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National Migraine and Headache Awareness Month

Lone Star Family Health National Migraine and Headache Awareness Month Dr Jimenez Profile

June is recognized as National Migraine and Headache Awareness Month, a time dedicated to sharing more understanding of these common and debilitating conditions that many readers have experienced at least once in their life. According to the World Health Organization, it is estimated that migraines affect approximately 1 in 7 people worldwide. In other words, nearly a billion people are suffering from headaches every day. These symptoms tend to be more common in women, with three times as many women experiencing migraines compared to men. However, tension-type headaches, the most common type of headache, affect both genders equally. Migraines and headaches can be triggered by various factors. Most people commonly blame stress, certain foods and beverages, and poor sleep for their symptoms. However, hormonal changes and various environmental stimuli, such as aggravating lights or sounds can be triggers as well. Unfortunately, because there are so many factors, the exact cause of certain headaches and migraines is not fully understood. However, in general, many experts believe that people tend to be genetically and environmentally primed to develop headaches. Most people tend to start having symptoms starting in adolescence or early adulthood.

When I treat patients, my approach can vary depending on how often and how painful their headaches are. Thankfully, over-the-counter pain relievers such as acetaminophen or ibuprofen can provide temporary relief for mild headaches, and are a straightforward first line for most cases. However, some of my patients report more severe or frequent headaches, with symptoms occurring multiple times per week and episodes lasting the entire day. For these more intense, migraine-like headaches, I prefer to try prescription medications such as sumatriptan. While effective though, stronger medications often have side effects and certain health problems can make taking them dangerous, which is why it’s important to see your doctor if you’re having problems with headaches.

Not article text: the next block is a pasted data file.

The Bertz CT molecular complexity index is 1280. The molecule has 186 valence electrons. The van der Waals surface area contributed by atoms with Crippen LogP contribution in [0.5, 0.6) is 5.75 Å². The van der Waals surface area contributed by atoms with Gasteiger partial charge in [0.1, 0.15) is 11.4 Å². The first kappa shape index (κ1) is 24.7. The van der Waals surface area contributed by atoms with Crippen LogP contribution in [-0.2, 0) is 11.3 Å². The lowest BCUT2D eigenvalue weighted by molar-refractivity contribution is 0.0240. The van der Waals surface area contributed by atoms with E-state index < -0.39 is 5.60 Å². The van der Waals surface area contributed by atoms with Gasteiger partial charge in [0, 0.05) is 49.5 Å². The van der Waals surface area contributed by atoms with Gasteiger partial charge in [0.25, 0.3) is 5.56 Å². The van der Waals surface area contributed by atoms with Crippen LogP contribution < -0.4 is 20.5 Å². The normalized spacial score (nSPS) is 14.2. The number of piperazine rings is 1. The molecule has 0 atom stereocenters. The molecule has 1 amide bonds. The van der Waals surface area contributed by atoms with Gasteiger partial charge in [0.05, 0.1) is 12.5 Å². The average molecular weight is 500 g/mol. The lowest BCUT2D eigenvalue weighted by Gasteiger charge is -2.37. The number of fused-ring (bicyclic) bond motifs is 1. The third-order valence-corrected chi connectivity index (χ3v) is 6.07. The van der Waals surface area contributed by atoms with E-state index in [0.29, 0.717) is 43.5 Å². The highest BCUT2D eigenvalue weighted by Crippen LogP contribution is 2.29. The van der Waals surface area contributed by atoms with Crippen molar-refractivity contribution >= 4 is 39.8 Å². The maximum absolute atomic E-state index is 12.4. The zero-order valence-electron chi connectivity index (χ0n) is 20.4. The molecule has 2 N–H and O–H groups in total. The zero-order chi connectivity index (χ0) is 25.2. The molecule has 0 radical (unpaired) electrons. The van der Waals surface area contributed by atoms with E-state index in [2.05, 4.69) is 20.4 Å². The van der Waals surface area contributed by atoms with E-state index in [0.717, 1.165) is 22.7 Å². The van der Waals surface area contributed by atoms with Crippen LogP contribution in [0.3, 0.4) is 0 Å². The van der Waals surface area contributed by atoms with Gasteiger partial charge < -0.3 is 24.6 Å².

Of course, non-pharmacological approaches and lifestyle change are always useful to try. Simple measures, such as relaxation, stress management, and exercise are always healthy measures that can help, even if you don’t suffer from headaches. In addition, I always like to recommend good sleep and avoiding triggers such as strong odors. In particular, I always tell patients that drinking less caffeine, avoiding alcohol, and avoiding food with excessive amounts of artificial additives can help manage headaches and migraines. It also helps drink plenty of water. To help with prevention, I recommend keeping a “headache diary,” which you use to record when headaches occur and what may have triggered the headache. This can help patients identify and avoid their triggers.

It’s important to talk about migraines and headaches because raising awareness can help people learn how to live more comfortably with these conditions. Not only are these complaints common, they can have a significant impact on one’s life. My hope is that by discussing these issues today, we can reduce the stigma and encourage people to seek appropriate medical help. By sharing an understanding with this issue, friends and family can express more empathy for headache and migraine patients, ultimately improving the quality of life for millions of people worldwide.

Julian Jimenez, M.D.-2 Dr. Jimenez is a resident physician who sees patients of all ages and provides obstetrical services at Lone Star Family Health Center, a non-profit 501©3 Federally Qualified Health Center operating facilities in Conroe, Spring, Willis, Grangerland, and Huntsville, and serving as home to a fully integrated Family Medicine Residency Program to increase the number of Family Medicine physicians for Texas and our community.